NEW YORK (CBSNewYork) – What’s the state of New York City today?

In a rare interview, CBS2’s Maurice DuBois spoke with the second in command of the NYPD.

First Deputy Commissioner Benjamin Tucker, a New York City native, has a unique perspective on protecting our city and our country.

“November 21, 1969, I was sworn in as a police trainee and I thought ‘I’m going to be the best cop that I can be’,” Tucker told DuBois.

Nearly 50 years later, it’s this same attitude that’s landed Tucker at 1 Police Plaza as the NYPD’s second in command.

“How do you tell parents that your kids are going to come home, they’re going to be safe?” DuBois asked.

“Safety in the schools is not just about preventing violence,” Tucker said.

Under Mayor Michael Bloomberg, Tucker served as the Executive for School Safety and Planning. He says he doesn’t believe arming teachers is the answer. Metal detectors, he says, can sometimes create more tension in students.

“You create an environment where people know who the teachers are, who the principals are, students feel safe if Mr. Jones says ‘Hey Johnny, how are you,'” Tucker said. “Little things matter.”

And that’s not just in schools. In the wake of cases like Eric Garner and Deborah Danner, it’s Tucker who has been driving the notion of a kinder, gentler NYPD on the streets.

“This job is about people, and compassion, and empathy,” Tucker said.

“What was your impression of cops growing up in Bed-Stuy?” DuBois asked.

“They used to hassle us,” Tucker said.

“So you didn’t have a real positive view of cops?” DuBois asked.

“Not those cops,” Tucker replied.

Just last month, the NYPD rolled out a new eight hour course called “Implicit Bias Training.” It’s designed to help every officer recognize the stereotypes that may affect decision making.

“We want to make them aware so that they can be conscious of it and not allow these biases to influence their judgment when they have encounters with our citizens,” Tucker explained.

“You lived in other parts of the country. Do you understand the gun culture, the second amendment advocates?” DuBois asked.

“We’ve spent our time, the officers in this department, putting their lives on the line every day taking guns off the street,” Tucker said.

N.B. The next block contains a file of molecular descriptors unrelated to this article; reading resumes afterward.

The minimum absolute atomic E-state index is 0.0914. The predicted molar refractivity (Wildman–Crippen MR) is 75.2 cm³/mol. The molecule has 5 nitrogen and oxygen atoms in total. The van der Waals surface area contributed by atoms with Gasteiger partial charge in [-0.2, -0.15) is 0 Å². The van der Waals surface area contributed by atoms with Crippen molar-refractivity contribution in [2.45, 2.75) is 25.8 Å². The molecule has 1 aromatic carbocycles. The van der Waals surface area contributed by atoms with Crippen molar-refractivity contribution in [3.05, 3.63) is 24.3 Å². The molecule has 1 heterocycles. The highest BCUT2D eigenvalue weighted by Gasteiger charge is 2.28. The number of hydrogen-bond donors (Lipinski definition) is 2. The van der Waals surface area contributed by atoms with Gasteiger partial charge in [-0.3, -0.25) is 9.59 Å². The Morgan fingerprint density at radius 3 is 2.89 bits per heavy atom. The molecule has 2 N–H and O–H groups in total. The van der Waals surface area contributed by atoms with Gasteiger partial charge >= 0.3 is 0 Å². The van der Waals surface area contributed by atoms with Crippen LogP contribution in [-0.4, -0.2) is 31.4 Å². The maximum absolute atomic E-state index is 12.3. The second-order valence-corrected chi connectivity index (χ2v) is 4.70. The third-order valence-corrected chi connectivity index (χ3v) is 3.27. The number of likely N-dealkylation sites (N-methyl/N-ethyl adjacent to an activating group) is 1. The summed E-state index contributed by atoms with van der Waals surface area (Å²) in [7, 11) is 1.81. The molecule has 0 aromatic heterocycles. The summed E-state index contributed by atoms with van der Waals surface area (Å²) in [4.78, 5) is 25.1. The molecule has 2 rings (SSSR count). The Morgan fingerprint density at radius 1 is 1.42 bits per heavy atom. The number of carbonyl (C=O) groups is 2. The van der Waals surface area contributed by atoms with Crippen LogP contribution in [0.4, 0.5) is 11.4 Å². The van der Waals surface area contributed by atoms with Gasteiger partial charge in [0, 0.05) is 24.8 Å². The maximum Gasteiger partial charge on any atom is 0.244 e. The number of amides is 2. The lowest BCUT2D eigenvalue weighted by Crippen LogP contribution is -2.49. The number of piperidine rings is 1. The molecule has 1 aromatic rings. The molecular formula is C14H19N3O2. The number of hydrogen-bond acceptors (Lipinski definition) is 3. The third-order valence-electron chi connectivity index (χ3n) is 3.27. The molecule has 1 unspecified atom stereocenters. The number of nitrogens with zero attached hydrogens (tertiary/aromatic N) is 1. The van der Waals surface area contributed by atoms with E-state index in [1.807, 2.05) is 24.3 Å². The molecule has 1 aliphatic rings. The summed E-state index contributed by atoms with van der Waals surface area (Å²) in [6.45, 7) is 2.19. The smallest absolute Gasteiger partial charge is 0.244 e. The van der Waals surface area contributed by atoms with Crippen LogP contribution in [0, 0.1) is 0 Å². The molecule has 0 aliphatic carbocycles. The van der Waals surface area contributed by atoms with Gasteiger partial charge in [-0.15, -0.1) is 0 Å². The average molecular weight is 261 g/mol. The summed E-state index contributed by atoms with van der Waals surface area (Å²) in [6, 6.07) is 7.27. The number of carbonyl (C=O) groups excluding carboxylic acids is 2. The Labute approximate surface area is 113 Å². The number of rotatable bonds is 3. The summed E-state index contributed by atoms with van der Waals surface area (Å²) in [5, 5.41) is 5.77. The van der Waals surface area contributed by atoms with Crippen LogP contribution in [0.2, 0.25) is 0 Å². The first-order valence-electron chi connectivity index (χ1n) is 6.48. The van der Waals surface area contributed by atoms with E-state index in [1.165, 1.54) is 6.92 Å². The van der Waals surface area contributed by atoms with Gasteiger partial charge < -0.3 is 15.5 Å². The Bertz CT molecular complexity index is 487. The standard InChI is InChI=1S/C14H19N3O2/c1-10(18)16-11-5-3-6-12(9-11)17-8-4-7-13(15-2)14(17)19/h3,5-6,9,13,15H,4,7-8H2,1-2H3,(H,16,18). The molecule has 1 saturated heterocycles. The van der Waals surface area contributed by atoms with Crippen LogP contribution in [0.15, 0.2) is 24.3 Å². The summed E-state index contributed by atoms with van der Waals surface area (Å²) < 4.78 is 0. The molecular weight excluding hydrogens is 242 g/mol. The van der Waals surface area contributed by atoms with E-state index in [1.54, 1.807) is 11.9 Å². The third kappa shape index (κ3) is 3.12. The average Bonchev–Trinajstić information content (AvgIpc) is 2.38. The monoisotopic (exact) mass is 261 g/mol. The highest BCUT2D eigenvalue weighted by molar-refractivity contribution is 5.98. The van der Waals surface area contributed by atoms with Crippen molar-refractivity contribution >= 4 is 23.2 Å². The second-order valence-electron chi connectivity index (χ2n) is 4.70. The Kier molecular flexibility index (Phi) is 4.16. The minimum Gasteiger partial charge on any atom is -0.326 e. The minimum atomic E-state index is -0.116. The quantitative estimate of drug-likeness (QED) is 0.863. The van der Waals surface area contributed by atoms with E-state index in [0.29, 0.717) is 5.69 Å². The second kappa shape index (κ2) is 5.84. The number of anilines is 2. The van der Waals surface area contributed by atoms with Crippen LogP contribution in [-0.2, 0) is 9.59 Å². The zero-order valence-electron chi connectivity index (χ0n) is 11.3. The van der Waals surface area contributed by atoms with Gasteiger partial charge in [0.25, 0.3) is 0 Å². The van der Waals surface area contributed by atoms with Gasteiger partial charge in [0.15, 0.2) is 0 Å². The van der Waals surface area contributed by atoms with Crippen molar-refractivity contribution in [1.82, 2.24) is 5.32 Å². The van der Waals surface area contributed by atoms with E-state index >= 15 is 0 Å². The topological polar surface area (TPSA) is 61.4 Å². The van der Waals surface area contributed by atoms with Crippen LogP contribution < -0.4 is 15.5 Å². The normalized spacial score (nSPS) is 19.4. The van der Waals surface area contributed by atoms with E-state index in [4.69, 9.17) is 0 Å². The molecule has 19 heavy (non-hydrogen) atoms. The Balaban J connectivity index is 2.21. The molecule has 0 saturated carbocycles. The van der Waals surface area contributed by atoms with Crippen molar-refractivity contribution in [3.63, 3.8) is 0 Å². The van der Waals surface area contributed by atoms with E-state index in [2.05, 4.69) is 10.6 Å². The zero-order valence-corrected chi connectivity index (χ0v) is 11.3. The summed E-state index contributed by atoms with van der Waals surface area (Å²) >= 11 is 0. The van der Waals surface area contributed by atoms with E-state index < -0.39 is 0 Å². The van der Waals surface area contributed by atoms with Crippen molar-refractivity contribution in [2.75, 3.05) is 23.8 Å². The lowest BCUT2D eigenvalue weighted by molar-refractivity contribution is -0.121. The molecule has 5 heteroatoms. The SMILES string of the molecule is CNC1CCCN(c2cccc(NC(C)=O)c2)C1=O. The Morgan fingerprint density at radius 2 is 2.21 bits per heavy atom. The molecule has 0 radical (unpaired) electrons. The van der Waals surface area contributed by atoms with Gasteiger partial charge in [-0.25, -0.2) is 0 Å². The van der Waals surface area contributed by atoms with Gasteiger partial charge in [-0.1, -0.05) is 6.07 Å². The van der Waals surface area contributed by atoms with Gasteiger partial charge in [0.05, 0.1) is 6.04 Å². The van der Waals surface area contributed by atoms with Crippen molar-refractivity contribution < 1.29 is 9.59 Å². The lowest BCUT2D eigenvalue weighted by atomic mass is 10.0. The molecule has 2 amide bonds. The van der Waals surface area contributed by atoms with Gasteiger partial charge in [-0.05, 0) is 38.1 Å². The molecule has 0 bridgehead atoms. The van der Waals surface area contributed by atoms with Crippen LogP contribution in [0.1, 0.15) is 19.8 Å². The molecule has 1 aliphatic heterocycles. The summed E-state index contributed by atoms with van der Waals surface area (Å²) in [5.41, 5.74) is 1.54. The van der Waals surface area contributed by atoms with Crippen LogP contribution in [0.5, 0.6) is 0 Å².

He’s very concerned about new legislation that will allow individuals from other states who are licensed to carry a concealed weapon in those states to be able to carry one here.

“That’s insane. That’s what the law says, you can get a gun elsewhere, bring it here, and it’s perfectly legal, and it makes no sense,” Tucker said.

In the 1990’s, President Bill Clinton tapped Tucker to oversee the office of community-oriented policing. In 2009, he was called back to Washington by President Barack Obama to direct the Office of National Drug Control Policy.

But it’s New York that’s his home.

“My family, we all lived in the same house on Putnam Avenue. And when I say ‘we all’: My grandparents, my mother’s sister and her sons, my mother’s other sister,” Tucker said. “That upbringing is a large part of who I am. And they cared about politics. They cared about education and they cared about treating people with respect. So I think that becoming a police officer made sense to me.”

“What would they say?” DuBois asked.

“They called me Little Benny, so they’d probably be saying ‘Look at Little Benny,’ all of those folks, you know, sitting up in the clouds, just cheering.”

Not one to cheer himself, Tucker attributes the plunge in crime in the city to levels not seen since the 1950s to the nearly 40,000 men and women in uniform.

“Strangers thank me for what’s happening in their communities, but they’re not thanking me, they’re thanking the department,” Tucker said.

He acknowledges there’s still a lot of work to be done, but as long as he and the rest of the force can’t wait to get out of bed in the morning it’ll get done, DuBois reported.

“I come here early and leave late, still love it. And when that stops, then I’m out.”

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